The Africa Commission has been lobbying in international forums, asking for a recognition that foreign aid must support private sector-led economic growth and employment creation, especially for the youth (In 2025, one in four young people in the world will be from Sub-saharan Africa), and making practical policy recommendations. In addition, they are also undertaking five initiatives to address specific challenges that are obstacles to inclusive growth:
Benchmarking African competitiveness
Access to investment finance for SMEs
Unleashing African entrepreneurship
Access to sustainable energy
Promoting post-primary education and research
One of these focus areas, access to investment finance for SMEs, was highlighted during the event. With almost 50 percent of African companies identifying access to finance as a major constraint to doing business, making financing more readily available is critical. While micro-finance institutions making very small loans have been increasingly present in Sub-Saharan Africa, financing has been scarce for companies that are too big or ambitious for micro-loans, but too risky or too small for commercial finance. Financing for these types of companies, sometimes termed “the missing middle”, is a key ingredient of delivering job-rich, inclusive economic growth.
The International Labor Organization executive director, Maria Angelica Ducci, was straight-forward: “if economic growth is not inclusive and doesn’t let people participate and have access to economic gains, it’s not going to work.” She explained that it was very important to monitor, assess and evaluate the success (or lack thereof) of efforts to deliver inclusive growth at the national level. She spoke of the decent work indicators that the ILO developed that are being piloted in Tanzania. Through these indicators, the ILO is able to assess whether job creation is sustainable and pro-poor. These types of efforts are necessary to ensure that economic growth is broad-based, instead of benefiting a minority elite.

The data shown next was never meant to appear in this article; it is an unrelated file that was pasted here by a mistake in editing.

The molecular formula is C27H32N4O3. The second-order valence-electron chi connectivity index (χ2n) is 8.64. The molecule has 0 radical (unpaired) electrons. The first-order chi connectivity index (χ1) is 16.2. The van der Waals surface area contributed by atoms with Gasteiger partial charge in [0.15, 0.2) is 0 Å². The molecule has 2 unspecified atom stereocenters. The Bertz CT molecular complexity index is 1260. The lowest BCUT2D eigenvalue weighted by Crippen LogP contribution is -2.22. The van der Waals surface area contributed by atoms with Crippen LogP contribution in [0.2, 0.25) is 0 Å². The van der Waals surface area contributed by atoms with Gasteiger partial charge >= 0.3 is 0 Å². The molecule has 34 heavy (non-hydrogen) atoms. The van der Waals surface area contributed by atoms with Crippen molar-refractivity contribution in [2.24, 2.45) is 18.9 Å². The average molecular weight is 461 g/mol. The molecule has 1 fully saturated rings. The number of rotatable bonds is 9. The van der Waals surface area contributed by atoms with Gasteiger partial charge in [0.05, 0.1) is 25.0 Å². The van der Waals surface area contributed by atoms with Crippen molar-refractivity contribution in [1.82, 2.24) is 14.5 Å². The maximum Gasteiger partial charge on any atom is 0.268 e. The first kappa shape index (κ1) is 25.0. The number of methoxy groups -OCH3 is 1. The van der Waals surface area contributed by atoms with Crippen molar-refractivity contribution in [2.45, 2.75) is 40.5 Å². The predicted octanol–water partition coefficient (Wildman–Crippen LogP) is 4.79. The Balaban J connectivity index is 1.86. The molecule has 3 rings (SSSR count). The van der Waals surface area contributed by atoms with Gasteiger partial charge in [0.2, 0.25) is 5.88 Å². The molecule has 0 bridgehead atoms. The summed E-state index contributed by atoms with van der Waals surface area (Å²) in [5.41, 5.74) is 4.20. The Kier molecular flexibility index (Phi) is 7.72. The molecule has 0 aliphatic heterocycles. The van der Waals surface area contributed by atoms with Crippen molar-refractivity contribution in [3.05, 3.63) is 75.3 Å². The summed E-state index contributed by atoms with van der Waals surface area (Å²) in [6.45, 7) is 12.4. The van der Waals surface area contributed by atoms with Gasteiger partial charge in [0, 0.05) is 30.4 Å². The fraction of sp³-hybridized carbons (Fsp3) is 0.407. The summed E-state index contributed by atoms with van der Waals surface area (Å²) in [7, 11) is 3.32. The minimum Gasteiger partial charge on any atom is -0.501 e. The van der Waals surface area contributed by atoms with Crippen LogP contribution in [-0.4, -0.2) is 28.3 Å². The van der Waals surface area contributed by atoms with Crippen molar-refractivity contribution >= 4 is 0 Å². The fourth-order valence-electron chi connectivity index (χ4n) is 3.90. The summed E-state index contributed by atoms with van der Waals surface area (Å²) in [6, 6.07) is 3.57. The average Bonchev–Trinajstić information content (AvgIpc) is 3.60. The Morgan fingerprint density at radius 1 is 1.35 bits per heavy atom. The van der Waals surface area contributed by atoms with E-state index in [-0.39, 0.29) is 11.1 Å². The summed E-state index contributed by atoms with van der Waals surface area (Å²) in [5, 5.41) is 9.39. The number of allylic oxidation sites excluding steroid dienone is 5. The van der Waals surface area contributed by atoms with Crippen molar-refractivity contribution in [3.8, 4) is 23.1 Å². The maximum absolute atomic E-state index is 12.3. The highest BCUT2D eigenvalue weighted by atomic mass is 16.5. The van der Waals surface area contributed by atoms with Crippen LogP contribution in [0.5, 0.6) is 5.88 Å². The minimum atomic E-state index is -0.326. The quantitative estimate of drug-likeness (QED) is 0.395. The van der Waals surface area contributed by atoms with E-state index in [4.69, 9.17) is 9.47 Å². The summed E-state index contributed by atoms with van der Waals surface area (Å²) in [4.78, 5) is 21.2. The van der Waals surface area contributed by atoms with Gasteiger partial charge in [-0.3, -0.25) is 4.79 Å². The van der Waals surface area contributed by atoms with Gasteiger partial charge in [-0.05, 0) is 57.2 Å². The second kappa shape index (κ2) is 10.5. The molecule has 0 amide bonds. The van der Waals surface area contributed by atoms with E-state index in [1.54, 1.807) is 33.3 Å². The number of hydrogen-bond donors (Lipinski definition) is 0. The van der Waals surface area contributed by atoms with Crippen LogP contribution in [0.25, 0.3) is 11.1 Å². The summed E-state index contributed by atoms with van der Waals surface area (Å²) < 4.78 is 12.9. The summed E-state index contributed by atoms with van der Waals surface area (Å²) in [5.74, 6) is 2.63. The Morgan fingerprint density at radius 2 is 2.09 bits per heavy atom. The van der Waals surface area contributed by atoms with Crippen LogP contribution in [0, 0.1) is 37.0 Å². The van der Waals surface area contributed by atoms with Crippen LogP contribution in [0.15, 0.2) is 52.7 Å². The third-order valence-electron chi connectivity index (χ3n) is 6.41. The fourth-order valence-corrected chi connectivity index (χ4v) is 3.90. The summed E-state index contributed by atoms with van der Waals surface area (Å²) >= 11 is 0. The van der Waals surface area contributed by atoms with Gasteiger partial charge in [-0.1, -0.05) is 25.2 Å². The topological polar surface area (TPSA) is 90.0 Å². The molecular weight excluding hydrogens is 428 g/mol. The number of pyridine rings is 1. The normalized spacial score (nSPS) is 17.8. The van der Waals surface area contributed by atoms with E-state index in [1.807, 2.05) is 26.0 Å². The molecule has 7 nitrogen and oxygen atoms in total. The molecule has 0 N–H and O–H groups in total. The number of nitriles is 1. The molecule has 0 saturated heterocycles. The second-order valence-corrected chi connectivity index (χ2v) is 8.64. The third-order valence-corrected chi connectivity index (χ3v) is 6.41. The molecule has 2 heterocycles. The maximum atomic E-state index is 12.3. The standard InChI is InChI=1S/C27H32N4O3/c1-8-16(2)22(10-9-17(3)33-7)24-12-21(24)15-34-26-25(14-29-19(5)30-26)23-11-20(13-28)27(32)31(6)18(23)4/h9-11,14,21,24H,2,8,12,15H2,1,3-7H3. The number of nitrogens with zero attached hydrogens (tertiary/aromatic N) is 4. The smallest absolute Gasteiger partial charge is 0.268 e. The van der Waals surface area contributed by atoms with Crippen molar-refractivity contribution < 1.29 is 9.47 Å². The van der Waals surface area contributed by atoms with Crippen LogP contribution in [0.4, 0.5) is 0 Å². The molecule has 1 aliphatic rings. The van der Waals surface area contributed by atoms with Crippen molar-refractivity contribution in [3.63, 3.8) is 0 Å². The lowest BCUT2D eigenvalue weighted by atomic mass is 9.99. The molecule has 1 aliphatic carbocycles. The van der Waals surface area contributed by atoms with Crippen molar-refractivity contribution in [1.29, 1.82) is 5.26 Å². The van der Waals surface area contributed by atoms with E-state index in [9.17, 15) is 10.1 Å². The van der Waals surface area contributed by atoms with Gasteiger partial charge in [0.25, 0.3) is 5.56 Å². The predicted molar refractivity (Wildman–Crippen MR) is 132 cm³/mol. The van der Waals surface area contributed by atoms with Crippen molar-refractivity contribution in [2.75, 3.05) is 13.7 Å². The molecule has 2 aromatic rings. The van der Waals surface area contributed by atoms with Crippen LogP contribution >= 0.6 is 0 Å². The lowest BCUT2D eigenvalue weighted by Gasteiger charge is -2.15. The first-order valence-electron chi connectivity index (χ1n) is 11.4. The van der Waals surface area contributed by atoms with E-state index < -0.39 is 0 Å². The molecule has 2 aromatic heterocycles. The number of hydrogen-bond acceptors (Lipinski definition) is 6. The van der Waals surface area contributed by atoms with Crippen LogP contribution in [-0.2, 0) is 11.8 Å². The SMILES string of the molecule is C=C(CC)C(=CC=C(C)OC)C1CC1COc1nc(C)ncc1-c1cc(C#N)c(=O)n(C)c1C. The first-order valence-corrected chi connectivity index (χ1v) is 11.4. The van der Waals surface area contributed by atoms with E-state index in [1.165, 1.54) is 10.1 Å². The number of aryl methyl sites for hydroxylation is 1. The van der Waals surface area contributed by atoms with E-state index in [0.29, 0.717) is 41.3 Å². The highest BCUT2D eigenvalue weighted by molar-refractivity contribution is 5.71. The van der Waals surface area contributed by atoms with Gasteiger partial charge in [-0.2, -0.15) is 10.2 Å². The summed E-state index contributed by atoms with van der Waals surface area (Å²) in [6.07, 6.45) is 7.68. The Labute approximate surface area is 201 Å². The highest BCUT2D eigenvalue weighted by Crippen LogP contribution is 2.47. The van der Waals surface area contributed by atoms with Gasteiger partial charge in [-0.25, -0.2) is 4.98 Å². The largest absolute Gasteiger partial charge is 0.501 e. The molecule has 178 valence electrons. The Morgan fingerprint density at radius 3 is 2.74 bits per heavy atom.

Shifting paradigms: finding ways to work together to unlock Africa’s potential
The objectives that the Africa Commission is pursuing – reducing poverty and aid dependency through productive employment, decent work and inclusive economic growth – were echoed prominently last week in New York during the Millennium Development Goal review summit. Indeed, as heads of state – including President Obama – extolled a new approach to development aid which would focus more on achieving impact then increasing spending, the work of the Africa Commission is trying to support the concrete realization of this agenda.
As the president of Liberia noted during her presentation, inclusive growth and the attainment of the MDGs “must be more than mere concepts; they must be reality.” An oft-employed statistic to illustrate Liberia’s state of development is the country’s 85% unemployment rate. This number, of course, doesn’t reflect the reality: almost every individual in Liberia is working hard to make ends meet, most often through micro-initiatives that are difficult to quantify. This reflects how precarious income-generating activities are in Liberia, and highlights the need for more – and especially better – employment opportunities there to support effective and sustainable economic and social development.